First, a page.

# Re: Determining the inverse function operation from a function definition

## Laurence Finston <lfinsto1@gwdg.de>28 Apr 2005 14:32:10 -0400

From comp.compilers

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Determining the inverse function operation from a function definition rlfoster1@cox.net (Ron Foster) (2005-04-26)
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Re: Determining the inverse function operation from a function definit lfinsto1@gwdg.de (Laurence Finston) (2005-04-28)
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 From: Laurence Finston Newsgroups: comp.compilers Date: 28 Apr 2005 14:32:10 -0400 Organization: GWDG, Goettingen References: 05-04-067 Keywords: theory Posted-Date: 28 Apr 2005 14:32:10 EDT

On Wed, 26 Apr 2005, Ron Foster wrote:

> It "feels" as though the inverse operation could be accomplished by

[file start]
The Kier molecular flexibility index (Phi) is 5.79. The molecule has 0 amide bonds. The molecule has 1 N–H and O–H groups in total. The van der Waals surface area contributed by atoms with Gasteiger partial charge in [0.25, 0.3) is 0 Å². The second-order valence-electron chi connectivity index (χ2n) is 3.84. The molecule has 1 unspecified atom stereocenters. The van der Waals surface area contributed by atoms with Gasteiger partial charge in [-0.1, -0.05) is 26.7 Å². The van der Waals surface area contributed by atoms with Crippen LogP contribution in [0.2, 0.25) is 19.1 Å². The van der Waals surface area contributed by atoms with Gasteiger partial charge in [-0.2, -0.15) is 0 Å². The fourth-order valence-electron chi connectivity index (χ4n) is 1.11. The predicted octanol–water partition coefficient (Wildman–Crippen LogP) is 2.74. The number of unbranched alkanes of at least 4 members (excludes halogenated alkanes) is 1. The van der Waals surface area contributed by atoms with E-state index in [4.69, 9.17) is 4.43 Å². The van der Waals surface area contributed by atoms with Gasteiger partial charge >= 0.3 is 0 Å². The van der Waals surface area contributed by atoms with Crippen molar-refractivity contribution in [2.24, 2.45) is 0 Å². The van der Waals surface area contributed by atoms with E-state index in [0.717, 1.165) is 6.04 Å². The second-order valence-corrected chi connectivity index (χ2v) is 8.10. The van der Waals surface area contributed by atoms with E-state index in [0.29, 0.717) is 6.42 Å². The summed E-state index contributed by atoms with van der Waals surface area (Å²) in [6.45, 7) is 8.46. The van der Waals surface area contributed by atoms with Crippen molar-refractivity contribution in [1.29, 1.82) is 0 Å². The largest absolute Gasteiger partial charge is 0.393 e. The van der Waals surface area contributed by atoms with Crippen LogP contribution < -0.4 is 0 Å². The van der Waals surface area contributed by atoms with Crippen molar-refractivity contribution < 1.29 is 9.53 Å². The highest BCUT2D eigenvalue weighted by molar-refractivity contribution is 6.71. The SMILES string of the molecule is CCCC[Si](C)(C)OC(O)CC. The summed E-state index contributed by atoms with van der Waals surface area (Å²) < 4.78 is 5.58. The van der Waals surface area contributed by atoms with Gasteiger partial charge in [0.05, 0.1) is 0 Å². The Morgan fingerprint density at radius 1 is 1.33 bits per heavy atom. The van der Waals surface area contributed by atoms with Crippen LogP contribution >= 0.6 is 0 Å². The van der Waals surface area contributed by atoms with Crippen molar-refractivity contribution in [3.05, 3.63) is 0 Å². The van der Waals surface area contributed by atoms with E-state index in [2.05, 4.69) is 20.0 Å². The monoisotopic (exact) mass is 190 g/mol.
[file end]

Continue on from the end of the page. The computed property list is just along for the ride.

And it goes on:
> backing-out the original operation steps in reverse order, but it appears
> that such an approach could also be fraught with peril.

Perhaps you could express your equations by means of matrices and invert
the latter. It seems to me your example using Fahrenheit and Celsius
would be susceptible to such an approach. However, I'm not a

There are probably many examples of code for inverting matrices,
but you could use mine if you like (as long as you adhere to
the conditions of the GNU General Public License).
It's in the function `Transform::inverse()' in the file
`transfor.web' at
http://savannah.gnu.org/cgi-bin/viewcvs/3dldf/3dldf/Group/CWEB/

It uses the Gauss-Jordan algorithm with column pivot
search. I've taken the algorithm from Stoer, Josef.
_Numerische Mathematik 1_,
Achte, neu bearbeitete und erweiterte
Auflage. Springer-Verlag. Berlin 1999. ISBN 3-540-66154-9,
page 205, and adapted it to C++ for 4 x 4 matrices. It could
easily be adapted to matrices of other sizes.

The algorithm itself is, of course, in the public domain.

Laurence Finston
http://www.gnu.org/software/3dldf/LDF.html

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